A former UK government minister has denied a suggestion that a proposed £75 million memorial to the Holocaust in central London was designed to "sugar the pill" of Britain selling arms to Saudi Arabia.
Lord Pickles, a former planning minister, was asked the question by H.E. Sawyer, the author of I Am The Dark Tourist, at a planning inquiry on Friday, 23 October.
The Archbishop of Canterbury, @JustinWelby, spoke to the Public Inquiry about why the new UK Holocaust Memorial and Learning Centre must be positioned by the seat of the UK government. #OurMemorial pic.twitter.com/9pVCICx9e0— UK Holocaust Memorial (@UKHMF) October 23, 2020
Mr Sawyer, quoting from a book called Texture Of Memory by James E. Young, said a Holocaust Memorial in Washington DC was built in the 1970s by US President Jimmy Carter following anger in the Jewish community about the sale of F-15 fighter jets to Saudi Arabia.
He asked Lord Pickles - formerly known as Eric Pickles: "Did you know the US Holocaust Memorial Museum was a bargaining chip in a Saudi arms deal, and is this UK Holocaust Memorial & Learning Centre and prominent placement 'sugaring the pill' over the UK arms trade with Saudi Arabia?"
The planning inspector chairing the inquiry, David Morgan, ruled the question as irrelevant and said Lord Pickles need not to answer it.
"The answer would have been no,” Lord Pickles said.
Did Politicians Ignore Planning Process?
Earlier Lord Pickles was asked about the political will to build the memorial in Victoria Towers Gardens, which is next door to the Houses of Parliament.
Meyric Lewis, a lawyer representing campaigners objecting to the memorial, said Boris Johnson’s government was on record as saying the holocaust memorial would be built in Victoria Tower Gardens and other politicians have talked about their “unshakeable commitment” to the project.
"But it was always subject to planning. Otherwise you wouldn’t get your Maserati,” Lord Pickles replied, a reference to a comment he made in 2011 when he said “Maserati-driving lawyers” were enriching themselves from Britain’s planning system.
In Britain any large building - even one proposed by the government has to be given planning permission and in some cases an independent inspector will hold an inquiry to decide if the proposal is in accordance with planning law.
On Friday the inquiry chaired by Mr Morgan was hearing evidence from Lord Pickles, a former Communities Secretary, and former Chancellor, Ed Balls. The pair are co-chairs of the Holocaust Memorial Foundation Advisory Board.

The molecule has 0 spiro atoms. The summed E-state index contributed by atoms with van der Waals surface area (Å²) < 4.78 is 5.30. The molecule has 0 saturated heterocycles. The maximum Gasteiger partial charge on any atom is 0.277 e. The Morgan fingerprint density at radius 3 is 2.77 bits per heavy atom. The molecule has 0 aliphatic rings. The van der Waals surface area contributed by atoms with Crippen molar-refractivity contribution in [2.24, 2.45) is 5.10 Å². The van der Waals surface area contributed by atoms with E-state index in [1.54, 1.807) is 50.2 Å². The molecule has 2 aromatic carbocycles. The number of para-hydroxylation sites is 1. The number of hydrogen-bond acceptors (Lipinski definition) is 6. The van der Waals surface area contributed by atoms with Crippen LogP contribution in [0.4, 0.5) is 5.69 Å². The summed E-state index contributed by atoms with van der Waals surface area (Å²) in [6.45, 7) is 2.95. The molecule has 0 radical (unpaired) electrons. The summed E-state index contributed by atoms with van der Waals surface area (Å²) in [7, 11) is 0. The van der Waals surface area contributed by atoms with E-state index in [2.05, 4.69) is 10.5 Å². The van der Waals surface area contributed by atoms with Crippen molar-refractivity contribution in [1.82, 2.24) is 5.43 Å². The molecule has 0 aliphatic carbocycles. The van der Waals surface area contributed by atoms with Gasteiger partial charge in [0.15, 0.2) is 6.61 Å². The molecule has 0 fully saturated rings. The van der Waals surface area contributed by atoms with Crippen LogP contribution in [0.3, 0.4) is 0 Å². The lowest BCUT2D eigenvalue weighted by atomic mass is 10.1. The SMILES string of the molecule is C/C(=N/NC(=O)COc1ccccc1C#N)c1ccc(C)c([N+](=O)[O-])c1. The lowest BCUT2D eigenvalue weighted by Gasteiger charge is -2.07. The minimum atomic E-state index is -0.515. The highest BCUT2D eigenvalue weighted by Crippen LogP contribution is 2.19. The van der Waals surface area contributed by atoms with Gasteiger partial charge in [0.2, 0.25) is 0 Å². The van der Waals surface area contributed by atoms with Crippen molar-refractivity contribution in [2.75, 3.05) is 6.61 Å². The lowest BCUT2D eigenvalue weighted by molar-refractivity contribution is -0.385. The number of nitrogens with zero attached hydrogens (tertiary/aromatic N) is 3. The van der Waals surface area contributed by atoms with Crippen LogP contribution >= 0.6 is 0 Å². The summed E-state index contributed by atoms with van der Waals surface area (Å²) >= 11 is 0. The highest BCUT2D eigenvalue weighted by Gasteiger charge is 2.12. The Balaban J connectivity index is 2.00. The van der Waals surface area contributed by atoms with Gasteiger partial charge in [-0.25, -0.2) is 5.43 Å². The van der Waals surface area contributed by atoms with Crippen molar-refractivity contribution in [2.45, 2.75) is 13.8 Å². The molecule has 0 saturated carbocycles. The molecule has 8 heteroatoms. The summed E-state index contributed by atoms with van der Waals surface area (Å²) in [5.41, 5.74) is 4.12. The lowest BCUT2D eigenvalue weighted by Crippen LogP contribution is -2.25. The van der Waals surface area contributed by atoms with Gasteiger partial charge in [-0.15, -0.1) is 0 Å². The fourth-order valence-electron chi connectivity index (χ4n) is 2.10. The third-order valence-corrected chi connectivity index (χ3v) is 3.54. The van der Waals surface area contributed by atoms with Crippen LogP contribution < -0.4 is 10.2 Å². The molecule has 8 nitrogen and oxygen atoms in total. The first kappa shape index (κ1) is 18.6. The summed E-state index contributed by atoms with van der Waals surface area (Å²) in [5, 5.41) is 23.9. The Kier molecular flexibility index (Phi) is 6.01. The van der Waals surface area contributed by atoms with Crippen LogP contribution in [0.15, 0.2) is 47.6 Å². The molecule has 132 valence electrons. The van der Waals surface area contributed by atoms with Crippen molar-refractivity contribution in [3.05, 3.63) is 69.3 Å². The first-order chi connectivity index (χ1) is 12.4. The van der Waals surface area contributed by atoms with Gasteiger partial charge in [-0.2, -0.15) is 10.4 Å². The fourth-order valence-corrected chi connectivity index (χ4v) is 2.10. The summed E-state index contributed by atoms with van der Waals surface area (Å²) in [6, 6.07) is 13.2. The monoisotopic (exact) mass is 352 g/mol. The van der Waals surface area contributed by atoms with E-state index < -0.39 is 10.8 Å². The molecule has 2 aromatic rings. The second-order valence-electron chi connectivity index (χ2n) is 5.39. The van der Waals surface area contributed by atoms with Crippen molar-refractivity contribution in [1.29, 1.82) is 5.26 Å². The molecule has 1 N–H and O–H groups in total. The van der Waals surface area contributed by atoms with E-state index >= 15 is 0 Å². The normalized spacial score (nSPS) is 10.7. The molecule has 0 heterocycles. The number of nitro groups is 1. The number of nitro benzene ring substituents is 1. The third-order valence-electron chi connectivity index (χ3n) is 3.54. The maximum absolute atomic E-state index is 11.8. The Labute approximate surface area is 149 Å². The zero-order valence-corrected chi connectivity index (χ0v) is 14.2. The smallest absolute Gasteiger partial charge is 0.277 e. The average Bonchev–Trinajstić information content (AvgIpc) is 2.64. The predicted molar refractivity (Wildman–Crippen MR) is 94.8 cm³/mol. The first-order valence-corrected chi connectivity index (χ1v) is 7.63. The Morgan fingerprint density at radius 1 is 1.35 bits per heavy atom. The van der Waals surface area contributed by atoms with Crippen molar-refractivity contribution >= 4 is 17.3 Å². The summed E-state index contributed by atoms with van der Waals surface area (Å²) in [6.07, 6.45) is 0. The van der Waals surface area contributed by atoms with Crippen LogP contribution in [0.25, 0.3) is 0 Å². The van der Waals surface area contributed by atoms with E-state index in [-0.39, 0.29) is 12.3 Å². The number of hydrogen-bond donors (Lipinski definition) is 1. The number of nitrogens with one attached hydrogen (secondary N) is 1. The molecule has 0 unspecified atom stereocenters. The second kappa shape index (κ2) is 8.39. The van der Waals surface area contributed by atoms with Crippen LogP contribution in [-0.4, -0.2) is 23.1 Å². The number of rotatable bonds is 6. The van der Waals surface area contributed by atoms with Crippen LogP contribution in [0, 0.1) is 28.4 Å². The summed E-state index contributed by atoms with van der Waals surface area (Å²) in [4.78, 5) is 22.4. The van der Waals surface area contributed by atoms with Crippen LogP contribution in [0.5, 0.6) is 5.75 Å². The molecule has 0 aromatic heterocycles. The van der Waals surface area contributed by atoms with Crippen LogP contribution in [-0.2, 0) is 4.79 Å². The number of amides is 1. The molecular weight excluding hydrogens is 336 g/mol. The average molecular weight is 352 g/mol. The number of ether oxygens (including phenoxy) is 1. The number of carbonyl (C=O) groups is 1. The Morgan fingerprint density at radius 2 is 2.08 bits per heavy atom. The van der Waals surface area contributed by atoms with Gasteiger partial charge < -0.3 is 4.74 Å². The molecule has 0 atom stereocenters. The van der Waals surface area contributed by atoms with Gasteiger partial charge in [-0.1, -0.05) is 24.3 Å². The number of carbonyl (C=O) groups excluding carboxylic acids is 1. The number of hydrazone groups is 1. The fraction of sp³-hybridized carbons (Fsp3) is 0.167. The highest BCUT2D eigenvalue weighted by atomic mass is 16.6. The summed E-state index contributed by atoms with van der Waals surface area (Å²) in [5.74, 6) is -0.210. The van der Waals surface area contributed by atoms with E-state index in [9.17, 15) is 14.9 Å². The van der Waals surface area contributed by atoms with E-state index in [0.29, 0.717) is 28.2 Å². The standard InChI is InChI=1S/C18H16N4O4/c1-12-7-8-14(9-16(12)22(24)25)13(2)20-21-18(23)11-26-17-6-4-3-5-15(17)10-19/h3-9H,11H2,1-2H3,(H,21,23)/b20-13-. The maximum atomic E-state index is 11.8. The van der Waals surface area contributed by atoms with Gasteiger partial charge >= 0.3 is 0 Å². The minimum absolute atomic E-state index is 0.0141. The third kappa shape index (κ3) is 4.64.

'Britain is Not a Dictatorship'
Lord Pickles said his former boss would have been well aware of the planning system: “I’m sure Mr Cameron had that at the forefront of his mind. We don’t live in a dictatorship. We are always subject to planning regulations.”
Mr Lewis pointed out that in the Conservative Party manifesto at last year’s election Boris Johnson had reiterated his commitment to the memorial and he added: “There is no reference to it being subject to planning?”
“That’s implied,” Lord Pickles replied.
Mr Lewis pointed out that Lily Polman, a Holocaust survivor who was recently honoured in the Queen’s Birthday Honours, had supported the education centre being at the Imperial War Museum, rather than at Victoria Towers Gardens.
Lord Pickles replied: “I don’t expect conformity. It would be a dreadful situation if everyone felt the same way. It would be terrible to think that the Jewish community thought this way and the Chinese community thought another way. We are all British citizens and British citizens are entitled to have a different view.”
Best Site by 'Infinitesimally Large Margin'
Later Lord Pickles said he thought Victoria Towers Gardens was the best site by an “infinitesimally large margin”.
He said: “It’s position so close to Parliament and on Britain’s ‘avenue of power’ makes an important statement about anti-Semitism and racism and it shows that government have choices.”
Today at the Public Inquiry @martyn_heather, Head of Education at the Premier League, stressed the importance of the planned UK Holocaust Memorial as a place of learning. #OurMemorial pic.twitter.com/wLA4ftK8Sg— UK Holocaust Memorial (@UKHMF) October 23, 2020
Lord Pickles said the education centre would "tell the whole story" and he said: "Britain made a number of mistakes" in the 1930s, including limiting Jewish migration to Palestine in 1939, something which then Foreign Secretary Jeremy Hunt apologised for in 2019.
Earlier this month Dr Michael Pinto-Duchinsky, a Jewish academic who as a child survived two camps and two ghettoes in Hungary during the Second World War, said if the memorial was to be an “iconic symbol of our horror at the Holocaust” then it should be judged on planning law.
The inquiry - which is expected to conclude next month - has also heard from security expert Lord Carlile, who warned the memorial would become a “trophy site” for terrorists intent on anti-Semitic atrocities.